Dealing with slum land lords
Judy and John recently signed a one year lease for a reasonably priced apartment. They were able to ‘walk through’ the apartment before signing the lease. At the time both Judy and John seemed pleased with what they were getting themselves into.
A month later the novelty is worn off and after several requests Judy and John’s landlord is not fixing things that they believe that he should be fixing: their dishwasher is broken, the faucet in the shower is leaking, there are wires exposed in the kitchen that were hidden during the walk through, and no one is taking care of the lawn!
Renting is a way of life for many people nowadays. As many people are either waiting to buy a house, cannot afford to buy a house at this time or just like the convenience of having a landlord take care of the maintenance of the apartment or condo. But what do you do if your landlord turns out to be a slum lord?
A landlord is only responsible for so much so before accusing your landlord of being a slum lord, let’s discuss what a landlord is responsible for. There are four primary responsibilities:
1. The structure and exterior of the property
This includes the structure and exterior of the building, the roof, fire escapes (which are important in any building over two stories tall, guttering, chimneys, plasterwork, walls, windows and doors.
2. Supply of utilities
Ensuring that equipment for supplying utilities is kept in good condition. This does not mean that the utilities are included in your monthly rent, but means that the following will be taken care of a) pipes supplying gas, electricity or water b) flues (e.g. for gas boilers) and ventilation c) drains.
3. Gas appliances
Any gas appliances (including gas boilers) are safely-installed and working properly. The landlord must be able to produce a gas safety certificate upon request. The landlord must also make sure that the appliances should be regularly tested by a qualified inspector (who is usually a plumber).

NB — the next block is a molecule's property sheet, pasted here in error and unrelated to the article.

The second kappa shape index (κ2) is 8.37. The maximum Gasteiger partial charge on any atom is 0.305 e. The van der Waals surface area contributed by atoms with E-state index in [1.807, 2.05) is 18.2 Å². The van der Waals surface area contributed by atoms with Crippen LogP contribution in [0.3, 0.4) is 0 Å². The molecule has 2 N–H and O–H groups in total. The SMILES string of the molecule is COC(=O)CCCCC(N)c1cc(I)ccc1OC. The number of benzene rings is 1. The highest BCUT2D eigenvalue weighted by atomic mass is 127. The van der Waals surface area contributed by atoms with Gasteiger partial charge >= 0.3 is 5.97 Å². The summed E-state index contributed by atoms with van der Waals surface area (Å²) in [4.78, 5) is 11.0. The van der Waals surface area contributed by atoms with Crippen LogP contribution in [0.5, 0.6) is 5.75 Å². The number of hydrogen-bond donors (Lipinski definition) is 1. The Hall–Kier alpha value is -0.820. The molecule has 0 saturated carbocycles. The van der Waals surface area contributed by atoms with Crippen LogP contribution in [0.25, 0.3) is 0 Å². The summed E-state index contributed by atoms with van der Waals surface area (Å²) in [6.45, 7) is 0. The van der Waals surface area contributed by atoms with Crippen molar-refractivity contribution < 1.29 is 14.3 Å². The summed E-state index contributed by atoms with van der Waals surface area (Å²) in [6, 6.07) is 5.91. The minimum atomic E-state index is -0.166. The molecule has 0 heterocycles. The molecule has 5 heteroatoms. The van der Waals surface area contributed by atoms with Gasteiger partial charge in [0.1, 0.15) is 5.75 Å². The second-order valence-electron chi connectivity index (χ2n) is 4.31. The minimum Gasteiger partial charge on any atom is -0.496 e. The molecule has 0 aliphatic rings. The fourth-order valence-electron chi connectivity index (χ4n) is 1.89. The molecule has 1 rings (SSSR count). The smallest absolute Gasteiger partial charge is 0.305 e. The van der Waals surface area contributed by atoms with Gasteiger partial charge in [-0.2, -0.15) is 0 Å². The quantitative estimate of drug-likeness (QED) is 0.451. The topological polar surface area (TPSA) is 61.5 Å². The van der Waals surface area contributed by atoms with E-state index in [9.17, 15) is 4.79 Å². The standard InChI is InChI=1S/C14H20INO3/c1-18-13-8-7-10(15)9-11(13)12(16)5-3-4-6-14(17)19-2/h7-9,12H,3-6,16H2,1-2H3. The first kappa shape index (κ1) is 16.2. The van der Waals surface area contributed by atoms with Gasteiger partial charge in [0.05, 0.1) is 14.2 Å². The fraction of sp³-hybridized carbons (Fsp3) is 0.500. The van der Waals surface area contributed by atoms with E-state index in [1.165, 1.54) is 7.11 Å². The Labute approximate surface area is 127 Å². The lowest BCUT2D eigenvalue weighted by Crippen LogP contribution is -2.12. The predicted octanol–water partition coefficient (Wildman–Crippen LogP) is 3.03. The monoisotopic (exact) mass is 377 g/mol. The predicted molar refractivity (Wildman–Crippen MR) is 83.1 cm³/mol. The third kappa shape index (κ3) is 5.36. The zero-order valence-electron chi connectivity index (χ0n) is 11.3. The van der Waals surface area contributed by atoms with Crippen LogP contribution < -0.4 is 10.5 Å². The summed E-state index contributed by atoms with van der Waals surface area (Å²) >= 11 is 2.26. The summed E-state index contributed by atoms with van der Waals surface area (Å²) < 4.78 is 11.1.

4. Common areas
Common areas are shared areas used by other tenants, such as hallways, lifts/elevators and stairs. The lawn should also be maintained by the landlord as well as the steps/walkway leading up to the apartment building. They are also responsible for snow removal (if you live in a location that gets snow).
With that in mind, Judy and John have a legitimate reason to be frustrated with their landlord. The only thing that he or she may not want to fix is the dishwasher. They can just take the cost out of Judy and John’s security deposit.
However, depending on what is wrong with the dishwasher, the landlord might have to replace it. If the problem is electrical, such as it is causing a short every time the dishwasher is turned on, or there is some sort of leak, the landlord is responsible.
While Judy and John might think that their landlord is indeed a slum lord, there is a misconception of what a slum lord really is. While they just have the misfortune of having a bad landlord, he is not a slum lord.
A slum lord is actually a lot worse than what Judy and John are dealing with. A slum lord is usually never around, maximizes on the profit off of his apartment building. He does this buy charging a low rent and pocketing the money. This usually leads to worse conditions than what Judy and John are facing. Many of these slum apartment buildings should be torn down for unsafe conditions.